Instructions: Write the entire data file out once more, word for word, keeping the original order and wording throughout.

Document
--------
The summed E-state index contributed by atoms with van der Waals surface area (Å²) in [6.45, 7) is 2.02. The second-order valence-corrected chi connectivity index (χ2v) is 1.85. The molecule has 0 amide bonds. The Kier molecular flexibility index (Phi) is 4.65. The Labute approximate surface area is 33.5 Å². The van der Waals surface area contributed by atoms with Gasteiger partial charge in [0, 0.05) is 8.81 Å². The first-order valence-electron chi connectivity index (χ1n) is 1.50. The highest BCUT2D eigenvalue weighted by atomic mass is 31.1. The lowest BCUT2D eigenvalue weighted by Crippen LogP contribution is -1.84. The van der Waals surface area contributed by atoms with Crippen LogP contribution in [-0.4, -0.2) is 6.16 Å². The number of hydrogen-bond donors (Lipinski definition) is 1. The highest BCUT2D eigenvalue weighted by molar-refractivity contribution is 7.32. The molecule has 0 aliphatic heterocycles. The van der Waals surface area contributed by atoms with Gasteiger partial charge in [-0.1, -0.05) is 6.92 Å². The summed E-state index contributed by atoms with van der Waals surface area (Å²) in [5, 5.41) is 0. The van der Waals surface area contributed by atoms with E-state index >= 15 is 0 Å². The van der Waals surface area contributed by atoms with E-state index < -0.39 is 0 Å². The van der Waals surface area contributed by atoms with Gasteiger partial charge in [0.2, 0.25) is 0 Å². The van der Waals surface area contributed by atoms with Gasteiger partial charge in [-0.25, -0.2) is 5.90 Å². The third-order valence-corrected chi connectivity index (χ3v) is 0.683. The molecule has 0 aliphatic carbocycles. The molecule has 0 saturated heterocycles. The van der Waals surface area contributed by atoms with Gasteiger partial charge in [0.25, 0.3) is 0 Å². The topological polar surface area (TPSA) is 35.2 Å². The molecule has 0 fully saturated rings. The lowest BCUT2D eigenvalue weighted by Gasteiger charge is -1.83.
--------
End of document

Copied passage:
The summed E-state index contributed by atoms with van der Waals surface area (Å²) in [6.45, 7) is 2.02. The second-order valence-corrected chi connectivity index (χ2v) is 1.85. The molecule has 0 amide bonds. The Kier molecular flexibility index (Phi) is 4.65. The Labute approximate surface area is 33.5 Å². The van der Waals surface area contributed by atoms with Gasteiger partial charge in [0, 0.05) is 8.81 Å². The first-order valence-electron chi connectivity index (χ1n) is 1.50. The highest BCUT2D eigenvalue weighted by atomic mass is 31.1. The lowest BCUT2D eigenvalue weighted by Crippen LogP contribution is -1.84. The van der Waals surface area contributed by atoms with Crippen LogP contribution in [-0.4, -0.2) is 6.16 Å². The number of hydrogen-bond donors (Lipinski definition) is 1. The highest BCUT2D eigenvalue weighted by molar-refractivity contribution is 7.32. The molecule has 0 aliphatic heterocycles. The van der Waals surface area contributed by atoms with Gasteiger partial charge in [-0.1, -0.05) is 6.92 Å². The summed E-state index contributed by atoms with van der Waals surface area (Å²) in [5, 5.41) is 0. The van der Waals surface area contributed by atoms with E-state index >= 15 is 0 Å². The van der Waals surface area contributed by atoms with E-state index < -0.39 is 0 Å². The van der Waals surface area contributed by atoms with Gasteiger partial charge in [0.2, 0.25) is 0 Å². The van der Waals surface area contributed by atoms with Gasteiger partial charge in [-0.25, -0.2) is 5.90 Å². The third-order valence-corrected chi connectivity index (χ3v) is 0.683. The molecule has 0 aliphatic carbocycles. The molecule has 0 saturated heterocycles. The van der Waals surface area contributed by atoms with Gasteiger partial charge in [0.25, 0.3) is 0 Å². The topological polar surface area (TPSA) is 35.2 Å². The molecule has 0 fully saturated rings. The lowest BCUT2D eigenvalue weighted by Gasteiger charge is -1.83.